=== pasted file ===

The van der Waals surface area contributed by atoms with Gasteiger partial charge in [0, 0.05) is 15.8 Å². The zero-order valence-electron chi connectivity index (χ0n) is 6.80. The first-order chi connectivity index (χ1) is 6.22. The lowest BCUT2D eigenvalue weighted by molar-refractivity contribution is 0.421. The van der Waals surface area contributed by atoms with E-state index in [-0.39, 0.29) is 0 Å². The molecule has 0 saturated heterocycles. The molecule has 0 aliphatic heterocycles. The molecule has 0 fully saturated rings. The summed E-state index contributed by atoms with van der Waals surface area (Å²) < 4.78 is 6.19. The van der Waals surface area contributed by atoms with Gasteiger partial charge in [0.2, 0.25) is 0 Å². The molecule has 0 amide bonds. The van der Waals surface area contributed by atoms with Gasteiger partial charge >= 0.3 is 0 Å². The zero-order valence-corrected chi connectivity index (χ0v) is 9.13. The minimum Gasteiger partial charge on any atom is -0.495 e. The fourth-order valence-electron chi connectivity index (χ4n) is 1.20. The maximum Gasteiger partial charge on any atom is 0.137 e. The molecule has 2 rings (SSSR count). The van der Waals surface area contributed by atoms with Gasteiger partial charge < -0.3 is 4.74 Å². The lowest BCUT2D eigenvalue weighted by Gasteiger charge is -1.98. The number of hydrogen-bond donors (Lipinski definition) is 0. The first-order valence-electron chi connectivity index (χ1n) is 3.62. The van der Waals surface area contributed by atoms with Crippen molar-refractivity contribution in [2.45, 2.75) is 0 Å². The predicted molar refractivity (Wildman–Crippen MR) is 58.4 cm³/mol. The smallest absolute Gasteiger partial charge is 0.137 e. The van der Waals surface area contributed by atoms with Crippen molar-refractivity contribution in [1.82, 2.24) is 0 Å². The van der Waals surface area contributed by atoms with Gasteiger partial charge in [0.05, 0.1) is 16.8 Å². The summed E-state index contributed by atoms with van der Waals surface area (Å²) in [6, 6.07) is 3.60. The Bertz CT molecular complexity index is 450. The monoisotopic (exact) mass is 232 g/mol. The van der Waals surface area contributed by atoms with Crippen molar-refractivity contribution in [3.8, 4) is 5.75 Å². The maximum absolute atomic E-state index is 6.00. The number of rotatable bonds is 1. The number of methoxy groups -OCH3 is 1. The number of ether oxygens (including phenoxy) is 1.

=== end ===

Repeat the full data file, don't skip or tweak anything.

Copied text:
The van der Waals surface area contributed by atoms with Gasteiger partial charge in [0, 0.05) is 15.8 Å². The zero-order valence-electron chi connectivity index (χ0n) is 6.80. The first-order chi connectivity index (χ1) is 6.22. The lowest BCUT2D eigenvalue weighted by molar-refractivity contribution is 0.421. The van der Waals surface area contributed by atoms with E-state index in [-0.39, 0.29) is 0 Å². The molecule has 0 saturated heterocycles. The molecule has 0 aliphatic heterocycles. The molecule has 0 fully saturated rings. The summed E-state index contributed by atoms with van der Waals surface area (Å²) < 4.78 is 6.19. The van der Waals surface area contributed by atoms with Gasteiger partial charge in [0.2, 0.25) is 0 Å². The molecule has 0 amide bonds. The van der Waals surface area contributed by atoms with Gasteiger partial charge >= 0.3 is 0 Å². The zero-order valence-corrected chi connectivity index (χ0v) is 9.13. The minimum Gasteiger partial charge on any atom is -0.495 e. The fourth-order valence-electron chi connectivity index (χ4n) is 1.20. The maximum Gasteiger partial charge on any atom is 0.137 e. The molecule has 2 rings (SSSR count). The van der Waals surface area contributed by atoms with Gasteiger partial charge < -0.3 is 4.74 Å². The lowest BCUT2D eigenvalue weighted by Gasteiger charge is -1.98. The number of hydrogen-bond donors (Lipinski definition) is 0. The first-order valence-electron chi connectivity index (χ1n) is 3.62. The van der Waals surface area contributed by atoms with Crippen molar-refractivity contribution in [2.45, 2.75) is 0 Å². The predicted molar refractivity (Wildman–Crippen MR) is 58.4 cm³/mol. The smallest absolute Gasteiger partial charge is 0.137 e. The van der Waals surface area contributed by atoms with Crippen molar-refractivity contribution in [1.82, 2.24) is 0 Å². The van der Waals surface area contributed by atoms with Gasteiger partial charge in [0.05, 0.1) is 16.8 Å². The summed E-state index contributed by atoms with van der Waals surface area (Å²) in [6, 6.07) is 3.60. The Bertz CT molecular complexity index is 450. The monoisotopic (exact) mass is 232 g/mol. The van der Waals surface area contributed by atoms with Crippen molar-refractivity contribution in [3.8, 4) is 5.75 Å². The maximum absolute atomic E-state index is 6.00. The number of rotatable bonds is 1. The number of methoxy groups -OCH3 is 1. The number of ether oxygens (including phenoxy) is 1.